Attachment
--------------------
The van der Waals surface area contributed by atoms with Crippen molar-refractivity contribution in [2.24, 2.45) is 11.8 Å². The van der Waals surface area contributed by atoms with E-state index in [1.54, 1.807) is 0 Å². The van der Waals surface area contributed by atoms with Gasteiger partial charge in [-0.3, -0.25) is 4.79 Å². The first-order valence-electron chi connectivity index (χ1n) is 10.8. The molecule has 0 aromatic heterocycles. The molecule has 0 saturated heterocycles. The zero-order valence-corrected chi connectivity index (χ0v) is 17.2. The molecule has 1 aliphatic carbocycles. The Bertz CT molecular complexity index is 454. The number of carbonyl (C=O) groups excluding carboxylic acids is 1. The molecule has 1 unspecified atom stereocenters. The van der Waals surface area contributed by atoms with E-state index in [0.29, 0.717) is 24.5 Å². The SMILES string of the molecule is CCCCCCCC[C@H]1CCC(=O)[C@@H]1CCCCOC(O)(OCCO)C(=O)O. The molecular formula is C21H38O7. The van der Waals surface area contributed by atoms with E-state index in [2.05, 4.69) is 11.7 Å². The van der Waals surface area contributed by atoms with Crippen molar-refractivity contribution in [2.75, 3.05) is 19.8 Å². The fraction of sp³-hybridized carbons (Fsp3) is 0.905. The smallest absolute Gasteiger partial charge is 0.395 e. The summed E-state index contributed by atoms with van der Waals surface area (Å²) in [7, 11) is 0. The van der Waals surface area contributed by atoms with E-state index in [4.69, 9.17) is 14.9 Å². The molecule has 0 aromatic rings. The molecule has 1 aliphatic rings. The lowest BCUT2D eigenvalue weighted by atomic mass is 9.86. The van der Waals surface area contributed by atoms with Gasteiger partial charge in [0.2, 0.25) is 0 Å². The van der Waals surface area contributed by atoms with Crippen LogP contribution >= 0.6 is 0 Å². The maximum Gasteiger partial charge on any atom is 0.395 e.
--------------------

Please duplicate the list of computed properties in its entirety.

The van der Waals surface area contributed by atoms with Crippen molar-refractivity contribution in [2.24, 2.45) is 11.8 Å². The van der Waals surface area contributed by atoms with E-state index in [1.54, 1.807) is 0 Å². The van der Waals surface area contributed by atoms with Gasteiger partial charge in [-0.3, -0.25) is 4.79 Å². The first-order valence-electron chi connectivity index (χ1n) is 10.8. The molecule has 0 aromatic heterocycles. The molecule has 0 saturated heterocycles. The zero-order valence-corrected chi connectivity index (χ0v) is 17.2. The molecule has 1 aliphatic carbocycles. The Bertz CT molecular complexity index is 454. The number of carbonyl (C=O) groups excluding carboxylic acids is 1. The molecule has 1 unspecified atom stereocenters. The van der Waals surface area contributed by atoms with E-state index in [0.29, 0.717) is 24.5 Å². The SMILES string of the molecule is CCCCCCCC[C@H]1CCC(=O)[C@@H]1CCCCOC(O)(OCCO)C(=O)O. The molecular formula is C21H38O7. The van der Waals surface area contributed by atoms with E-state index in [2.05, 4.69) is 11.7 Å². The van der Waals surface area contributed by atoms with Crippen molar-refractivity contribution in [2.75, 3.05) is 19.8 Å². The fraction of sp³-hybridized carbons (Fsp3) is 0.905. The smallest absolute Gasteiger partial charge is 0.395 e. The summed E-state index contributed by atoms with van der Waals surface area (Å²) in [7, 11) is 0. The van der Waals surface area contributed by atoms with E-state index in [4.69, 9.17) is 14.9 Å². The molecule has 0 aromatic rings. The molecule has 1 aliphatic rings. The lowest BCUT2D eigenvalue weighted by atomic mass is 9.86. The van der Waals surface area contributed by atoms with Gasteiger partial charge in [0.2, 0.25) is 0 Å². The van der Waals surface area contributed by atoms with Crippen LogP contribution >= 0.6 is 0 Å². The maximum Gasteiger partial charge on any atom is 0.395 e.